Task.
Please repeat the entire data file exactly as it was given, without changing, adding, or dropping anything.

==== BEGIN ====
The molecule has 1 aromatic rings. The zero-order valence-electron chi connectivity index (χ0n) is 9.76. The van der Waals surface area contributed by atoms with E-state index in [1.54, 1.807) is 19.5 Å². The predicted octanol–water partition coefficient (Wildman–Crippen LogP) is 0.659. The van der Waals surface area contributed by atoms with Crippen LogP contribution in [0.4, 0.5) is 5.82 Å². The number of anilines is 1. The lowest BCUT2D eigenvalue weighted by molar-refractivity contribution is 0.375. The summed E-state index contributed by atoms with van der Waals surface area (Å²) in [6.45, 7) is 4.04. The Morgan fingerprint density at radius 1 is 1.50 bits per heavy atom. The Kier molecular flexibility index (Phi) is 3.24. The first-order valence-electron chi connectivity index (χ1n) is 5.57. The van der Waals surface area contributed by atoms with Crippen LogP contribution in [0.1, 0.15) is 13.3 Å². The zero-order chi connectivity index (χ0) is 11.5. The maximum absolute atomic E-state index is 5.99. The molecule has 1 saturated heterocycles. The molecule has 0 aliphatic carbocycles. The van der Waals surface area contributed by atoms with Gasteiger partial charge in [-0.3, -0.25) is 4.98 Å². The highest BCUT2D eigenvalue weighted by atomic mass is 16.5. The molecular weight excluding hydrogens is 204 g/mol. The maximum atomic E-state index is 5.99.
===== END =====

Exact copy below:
The molecule has 1 aromatic rings. The zero-order valence-electron chi connectivity index (χ0n) is 9.76. The van der Waals surface area contributed by atoms with E-state index in [1.54, 1.807) is 19.5 Å². The predicted octanol–water partition coefficient (Wildman–Crippen LogP) is 0.659. The van der Waals surface area contributed by atoms with Crippen LogP contribution in [0.4, 0.5) is 5.82 Å². The number of anilines is 1. The lowest BCUT2D eigenvalue weighted by molar-refractivity contribution is 0.375. The summed E-state index contributed by atoms with van der Waals surface area (Å²) in [6.45, 7) is 4.04. The Morgan fingerprint density at radius 1 is 1.50 bits per heavy atom. The Kier molecular flexibility index (Phi) is 3.24. The first-order valence-electron chi connectivity index (χ1n) is 5.57. The van der Waals surface area contributed by atoms with Crippen LogP contribution in [0.1, 0.15) is 13.3 Å². The zero-order chi connectivity index (χ0) is 11.5. The maximum absolute atomic E-state index is 5.99. The molecule has 1 saturated heterocycles. The molecule has 0 aliphatic carbocycles. The van der Waals surface area contributed by atoms with Gasteiger partial charge in [-0.3, -0.25) is 4.98 Å². The highest BCUT2D eigenvalue weighted by atomic mass is 16.5. The molecular weight excluding hydrogens is 204 g/mol. The maximum atomic E-state index is 5.99.